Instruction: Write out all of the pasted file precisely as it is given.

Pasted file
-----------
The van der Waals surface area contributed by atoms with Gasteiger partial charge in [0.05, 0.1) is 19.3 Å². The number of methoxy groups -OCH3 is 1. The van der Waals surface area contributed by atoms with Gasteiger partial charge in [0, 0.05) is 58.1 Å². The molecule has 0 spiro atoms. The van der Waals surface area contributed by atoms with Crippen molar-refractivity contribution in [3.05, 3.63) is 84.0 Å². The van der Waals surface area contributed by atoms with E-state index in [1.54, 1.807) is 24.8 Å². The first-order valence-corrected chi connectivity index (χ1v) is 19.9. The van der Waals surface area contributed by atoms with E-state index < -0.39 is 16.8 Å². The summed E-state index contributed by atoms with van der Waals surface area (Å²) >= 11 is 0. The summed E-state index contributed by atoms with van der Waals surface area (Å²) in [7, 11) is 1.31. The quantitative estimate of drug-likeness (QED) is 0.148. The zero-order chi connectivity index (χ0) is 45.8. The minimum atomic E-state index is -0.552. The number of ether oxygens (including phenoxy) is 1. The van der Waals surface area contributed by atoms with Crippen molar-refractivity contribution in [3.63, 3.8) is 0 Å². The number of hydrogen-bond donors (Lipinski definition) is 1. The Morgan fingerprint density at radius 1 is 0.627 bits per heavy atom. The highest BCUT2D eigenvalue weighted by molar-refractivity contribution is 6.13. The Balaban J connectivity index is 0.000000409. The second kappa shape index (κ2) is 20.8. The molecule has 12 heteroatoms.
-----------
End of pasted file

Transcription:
The van der Waals surface area contributed by atoms with Gasteiger partial charge in [0.05, 0.1) is 19.3 Å². The number of methoxy groups -OCH3 is 1. The van der Waals surface area contributed by atoms with Gasteiger partial charge in [0, 0.05) is 58.1 Å². The molecule has 0 spiro atoms. The van der Waals surface area contributed by atoms with Crippen molar-refractivity contribution in [3.05, 3.63) is 84.0 Å². The van der Waals surface area contributed by atoms with E-state index in [1.54, 1.807) is 24.8 Å². The first-order valence-corrected chi connectivity index (χ1v) is 19.9. The van der Waals surface area contributed by atoms with E-state index < -0.39 is 16.8 Å². The summed E-state index contributed by atoms with van der Waals surface area (Å²) >= 11 is 0. The summed E-state index contributed by atoms with van der Waals surface area (Å²) in [7, 11) is 1.31. The quantitative estimate of drug-likeness (QED) is 0.148. The zero-order chi connectivity index (χ0) is 45.8. The minimum atomic E-state index is -0.552. The number of ether oxygens (including phenoxy) is 1. The van der Waals surface area contributed by atoms with Crippen molar-refractivity contribution in [3.63, 3.8) is 0 Å². The number of hydrogen-bond donors (Lipinski definition) is 1. The Morgan fingerprint density at radius 1 is 0.627 bits per heavy atom. The highest BCUT2D eigenvalue weighted by molar-refractivity contribution is 6.13. The Balaban J connectivity index is 0.000000409. The second kappa shape index (κ2) is 20.8. The molecule has 12 heteroatoms.